An Acquisition librarian will look for special items to fill in the gaps of their collection in good condition and prefereably with a story to tell. Such as who owned it, a unique history or feature (like an inscription). This way it is easier to create stories out of printed objects for exhibitions.
A lot of the material from special collections are from donations or bequeathments from collectors. Special collections usually have an aquisition budget (though small) to purchase new material at rare book fairs. Other times special collections will receive collections from other libraries that are closing down or need more room. They want their material to go somewhere so they will donate it to a collection that they think would benefit from it.
Our first stop of the week for class was at the Maritime Museum in Greenwhich. Collections related to British sea life and culture are kept here.
I really appreciated the different collections on their catalogue for people to browse such as “Pirate” and “Titianic.” They also have a “Treasures” section where one can see the ‘highlights’ of a collection. I really appreciated these features as I find it difficult to get the public engaged in a collection if they do not have a specific research question. Another way the Maritime Museum highlights their collection is having an “Item of the Month” blog where they feature an interesting item. Initiatives like these are a great way to engage the public who may be interested in maritime culture but do not know where to start or what even exists out there that they would want to see.
In my experience public libraries have some sort of archive that usually holds local history and genealogy of the area. There are so many interesting things in the collection that the public do not see because they are not found on open shelves. How often do librarians come across funny or interesting things in their collection but no one has asked to look at it because they do not know it exists. Having a display of interst pieces from an archive can be one way to show the community that the archive exists. If your library has digitized photos have a list of the top most interesting ones, or beautiful or funny. Put together collections of interesting topics such as legends or folklore of the area. Add a feature to the catalogue or website that randomly generates a photo or other digitized article. As librarians and archivists we know that collections hold treasures waiting to be discovered and enjoyed but the general public does not. It is our job to create collections and present them in a way that are accessible by the public.
I saw some interesting items at the Maritime Museum today. We looked at the journals of two ship Chaplains, one who loved life at sea and one who absolutely hated it. Both were filled with funny anecdotes of life at sea and maritime culture. Both were interesting but I would never think to ask to see them because I did not know they exist.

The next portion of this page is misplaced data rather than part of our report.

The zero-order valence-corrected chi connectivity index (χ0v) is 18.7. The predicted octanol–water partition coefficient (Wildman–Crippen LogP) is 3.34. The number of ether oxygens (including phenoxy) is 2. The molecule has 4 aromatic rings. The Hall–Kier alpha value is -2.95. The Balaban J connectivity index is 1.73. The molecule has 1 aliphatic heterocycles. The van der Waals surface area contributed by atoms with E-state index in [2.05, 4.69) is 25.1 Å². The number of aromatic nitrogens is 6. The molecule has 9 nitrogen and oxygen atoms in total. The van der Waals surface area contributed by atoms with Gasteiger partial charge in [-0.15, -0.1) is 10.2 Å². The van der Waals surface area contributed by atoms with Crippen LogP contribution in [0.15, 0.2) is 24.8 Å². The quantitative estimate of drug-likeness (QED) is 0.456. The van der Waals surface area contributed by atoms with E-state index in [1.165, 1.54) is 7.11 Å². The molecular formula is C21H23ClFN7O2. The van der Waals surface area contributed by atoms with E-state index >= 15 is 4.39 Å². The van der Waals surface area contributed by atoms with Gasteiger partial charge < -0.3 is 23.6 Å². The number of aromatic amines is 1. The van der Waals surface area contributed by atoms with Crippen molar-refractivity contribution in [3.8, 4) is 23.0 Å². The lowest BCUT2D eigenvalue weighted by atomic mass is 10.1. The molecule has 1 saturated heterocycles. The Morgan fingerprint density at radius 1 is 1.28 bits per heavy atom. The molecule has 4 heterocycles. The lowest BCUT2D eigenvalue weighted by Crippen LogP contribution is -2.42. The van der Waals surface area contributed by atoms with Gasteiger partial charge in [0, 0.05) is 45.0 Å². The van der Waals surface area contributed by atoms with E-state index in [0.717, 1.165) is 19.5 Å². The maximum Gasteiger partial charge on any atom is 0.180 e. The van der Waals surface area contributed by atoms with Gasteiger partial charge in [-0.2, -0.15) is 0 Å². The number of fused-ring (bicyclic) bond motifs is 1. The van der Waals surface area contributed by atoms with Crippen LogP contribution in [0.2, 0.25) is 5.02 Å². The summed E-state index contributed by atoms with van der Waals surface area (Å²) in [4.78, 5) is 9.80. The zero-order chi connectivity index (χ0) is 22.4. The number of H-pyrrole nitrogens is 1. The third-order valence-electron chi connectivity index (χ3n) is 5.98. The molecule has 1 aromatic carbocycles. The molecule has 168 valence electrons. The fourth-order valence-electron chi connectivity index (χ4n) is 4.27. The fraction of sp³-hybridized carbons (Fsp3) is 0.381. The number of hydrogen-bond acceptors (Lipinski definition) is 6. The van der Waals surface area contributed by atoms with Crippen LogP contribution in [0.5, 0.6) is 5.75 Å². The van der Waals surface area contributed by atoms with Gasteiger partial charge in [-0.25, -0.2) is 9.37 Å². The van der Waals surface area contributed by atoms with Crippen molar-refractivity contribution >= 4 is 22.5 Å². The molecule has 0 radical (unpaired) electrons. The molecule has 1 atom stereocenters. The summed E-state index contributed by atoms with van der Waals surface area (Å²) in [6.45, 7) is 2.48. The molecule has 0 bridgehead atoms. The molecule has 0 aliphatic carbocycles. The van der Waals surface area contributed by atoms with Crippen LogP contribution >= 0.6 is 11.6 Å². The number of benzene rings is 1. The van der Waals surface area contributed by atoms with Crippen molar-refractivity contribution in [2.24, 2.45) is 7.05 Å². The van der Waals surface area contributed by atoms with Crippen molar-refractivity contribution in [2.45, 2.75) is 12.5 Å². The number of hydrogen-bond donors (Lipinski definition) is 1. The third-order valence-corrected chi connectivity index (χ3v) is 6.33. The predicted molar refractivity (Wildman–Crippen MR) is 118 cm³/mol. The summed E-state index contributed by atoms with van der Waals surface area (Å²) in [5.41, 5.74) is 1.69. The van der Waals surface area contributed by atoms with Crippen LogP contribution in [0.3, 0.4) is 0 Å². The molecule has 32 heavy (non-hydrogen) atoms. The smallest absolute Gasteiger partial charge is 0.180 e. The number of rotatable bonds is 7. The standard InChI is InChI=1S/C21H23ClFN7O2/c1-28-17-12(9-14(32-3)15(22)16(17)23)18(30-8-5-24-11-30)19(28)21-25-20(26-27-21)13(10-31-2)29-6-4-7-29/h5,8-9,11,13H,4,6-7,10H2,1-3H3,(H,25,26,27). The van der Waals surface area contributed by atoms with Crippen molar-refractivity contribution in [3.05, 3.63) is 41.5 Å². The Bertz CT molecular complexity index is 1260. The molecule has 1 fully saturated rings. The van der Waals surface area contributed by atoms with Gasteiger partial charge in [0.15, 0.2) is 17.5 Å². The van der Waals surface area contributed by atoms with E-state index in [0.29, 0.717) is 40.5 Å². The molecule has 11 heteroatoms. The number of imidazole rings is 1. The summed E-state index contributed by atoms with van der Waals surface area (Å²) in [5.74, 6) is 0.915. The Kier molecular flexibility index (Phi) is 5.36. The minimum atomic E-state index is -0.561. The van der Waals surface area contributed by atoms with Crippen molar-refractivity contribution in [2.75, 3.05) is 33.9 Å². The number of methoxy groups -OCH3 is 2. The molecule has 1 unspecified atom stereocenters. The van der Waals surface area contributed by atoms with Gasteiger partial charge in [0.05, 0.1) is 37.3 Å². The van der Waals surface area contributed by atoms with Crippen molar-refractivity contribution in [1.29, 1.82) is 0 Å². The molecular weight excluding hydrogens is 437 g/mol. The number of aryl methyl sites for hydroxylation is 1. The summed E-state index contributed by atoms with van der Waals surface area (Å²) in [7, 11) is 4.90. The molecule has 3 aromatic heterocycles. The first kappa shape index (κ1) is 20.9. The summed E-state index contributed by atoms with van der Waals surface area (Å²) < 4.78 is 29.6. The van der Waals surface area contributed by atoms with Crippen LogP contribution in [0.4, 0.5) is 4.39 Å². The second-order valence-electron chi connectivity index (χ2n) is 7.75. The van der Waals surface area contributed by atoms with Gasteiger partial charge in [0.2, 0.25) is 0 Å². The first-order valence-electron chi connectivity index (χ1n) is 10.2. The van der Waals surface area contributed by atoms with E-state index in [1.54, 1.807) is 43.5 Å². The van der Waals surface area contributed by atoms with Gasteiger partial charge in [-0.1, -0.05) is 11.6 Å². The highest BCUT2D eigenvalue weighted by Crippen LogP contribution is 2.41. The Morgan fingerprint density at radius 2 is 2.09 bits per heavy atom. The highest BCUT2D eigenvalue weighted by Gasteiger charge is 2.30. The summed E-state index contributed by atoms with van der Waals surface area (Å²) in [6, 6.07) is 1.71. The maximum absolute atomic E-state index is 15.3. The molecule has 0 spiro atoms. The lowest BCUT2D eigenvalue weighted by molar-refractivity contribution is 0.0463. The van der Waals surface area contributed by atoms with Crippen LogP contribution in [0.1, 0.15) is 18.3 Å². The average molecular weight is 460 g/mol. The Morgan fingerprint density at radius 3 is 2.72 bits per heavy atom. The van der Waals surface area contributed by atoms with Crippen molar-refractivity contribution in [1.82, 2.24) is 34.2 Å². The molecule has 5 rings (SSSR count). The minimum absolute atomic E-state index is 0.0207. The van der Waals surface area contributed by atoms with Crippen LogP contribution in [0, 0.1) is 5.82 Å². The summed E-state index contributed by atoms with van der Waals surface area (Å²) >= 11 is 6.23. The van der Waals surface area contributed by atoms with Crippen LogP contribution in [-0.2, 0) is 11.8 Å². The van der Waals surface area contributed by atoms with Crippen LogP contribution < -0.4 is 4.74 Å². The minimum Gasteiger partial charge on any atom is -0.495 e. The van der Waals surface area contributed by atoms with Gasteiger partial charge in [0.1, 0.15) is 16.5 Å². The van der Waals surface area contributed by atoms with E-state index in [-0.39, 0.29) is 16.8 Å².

So let’s make our collections accessible and show the public just how cool archives can be. Haha.
And yes I know that budgets are being cut and we are all short on staff… but what’s new?
Posted in Europe, Travel
Tagged archive, england, geography, Greenwhich, history, library, london, maritime, Maritime Museum, Travel
Today’s class was at Blythe House which is an offsite storage space for the Natrual History Museum, British Museum and the Victoria and Albert Museum and Library. Sites like these are important as much of musuem’s collections are not on display. For example, only about 7% of the Victoria and Albert Museum is on display. The employes at the V&A Blythe House have many roles including working with the public, researching for exhibitions, lending pieces to other exhibitions around the world, conservation, preservation and … the dreaded cataloging of items. Anyone who works in archives knows that cataloguing is always a game of catch up.
Just one small section of the enormous Blythe House.
Our class got to see a collection of Beatrix Potter’s artwork. I gained an even better appreciation of the importance of collecting and observing objects. I have always been a believer in protecting history for the sake of knowledge, culture and an identity of self. Today I saw these beliefs confirmed. These paintings told the story of a well-off Victorian woman living on the outskirts of London. She began drawing from an early age and loved drawing flowers and animals. Her drawings are very detailed and technical so she spent hours and hours obderving nature. She collected insects with her brother and like many well-to-do Victorians during this time, had a cabinet to showcase these insects. Oddly enough, right after this class some classmates and I went to a local pub for lunch and directly behind me on the wall was an article about Victorians and their insect display cabinets. Fancy that.
Some of Beatrix Potter’s work. Notice the great detail in her drawings and how many aspects of these drawings were part of her later books.
Her work also tells us that she was practical and intelligent. She studied fungi and wrote a paper about how fungi form but the paper was dismissed as she was a women. One expert suggests that if she had continued her work and her line of thinking she may have discovered penicillin well before Fleming. Take note: never dismiss someone based on their sex. The world is poorer for it now and will be poorer for it if this continues. Beatrix Potter was also very imaginative and took inspiration from other works and made them her own in her personal drawings.
I would have like to have a more behind the scenes look at how Blythe House and the work they do and the obstacles they face. The building is also impressive and I would have liked to see more of the inside.
Posted in Europe, Travel
Tagged blythe house, books, british studies, england, history, libraries, library, london, museum, read, Reading Tips, Travel, victoria and albert